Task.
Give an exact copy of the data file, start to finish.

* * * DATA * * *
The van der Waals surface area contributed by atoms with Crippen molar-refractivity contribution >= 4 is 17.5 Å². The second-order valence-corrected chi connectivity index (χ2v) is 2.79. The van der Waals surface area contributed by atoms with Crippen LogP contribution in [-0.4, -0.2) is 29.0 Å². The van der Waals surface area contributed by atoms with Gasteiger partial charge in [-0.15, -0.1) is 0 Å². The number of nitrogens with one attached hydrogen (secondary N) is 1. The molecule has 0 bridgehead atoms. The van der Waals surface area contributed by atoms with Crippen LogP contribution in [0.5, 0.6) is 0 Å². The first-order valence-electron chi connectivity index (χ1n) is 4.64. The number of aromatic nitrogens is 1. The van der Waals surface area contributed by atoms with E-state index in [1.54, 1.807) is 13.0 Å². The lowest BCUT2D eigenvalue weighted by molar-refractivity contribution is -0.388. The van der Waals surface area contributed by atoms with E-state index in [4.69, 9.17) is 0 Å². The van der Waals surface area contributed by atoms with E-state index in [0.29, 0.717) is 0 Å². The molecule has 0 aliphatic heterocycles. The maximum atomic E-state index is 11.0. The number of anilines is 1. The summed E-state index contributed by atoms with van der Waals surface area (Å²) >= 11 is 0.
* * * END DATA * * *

The van der Waals surface area contributed by atoms with Crippen molar-refractivity contribution >= 4 is 17.5 Å². The second-order valence-corrected chi connectivity index (χ2v) is 2.79. The van der Waals surface area contributed by atoms with Crippen LogP contribution in [-0.4, -0.2) is 29.0 Å². The van der Waals surface area contributed by atoms with Gasteiger partial charge in [-0.15, -0.1) is 0 Å². The number of nitrogens with one attached hydrogen (secondary N) is 1. The molecule has 0 bridgehead atoms. The van der Waals surface area contributed by atoms with Crippen LogP contribution in [0.5, 0.6) is 0 Å². The first-order valence-electron chi connectivity index (χ1n) is 4.64. The number of aromatic nitrogens is 1. The van der Waals surface area contributed by atoms with E-state index in [1.54, 1.807) is 13.0 Å². The lowest BCUT2D eigenvalue weighted by molar-refractivity contribution is -0.388. The van der Waals surface area contributed by atoms with E-state index in [4.69, 9.17) is 0 Å². The van der Waals surface area contributed by atoms with E-state index in [0.29, 0.717) is 0 Å². The molecule has 0 aliphatic heterocycles. The maximum atomic E-state index is 11.0. The number of anilines is 1. The summed E-state index contributed by atoms with van der Waals surface area (Å²) >= 11 is 0.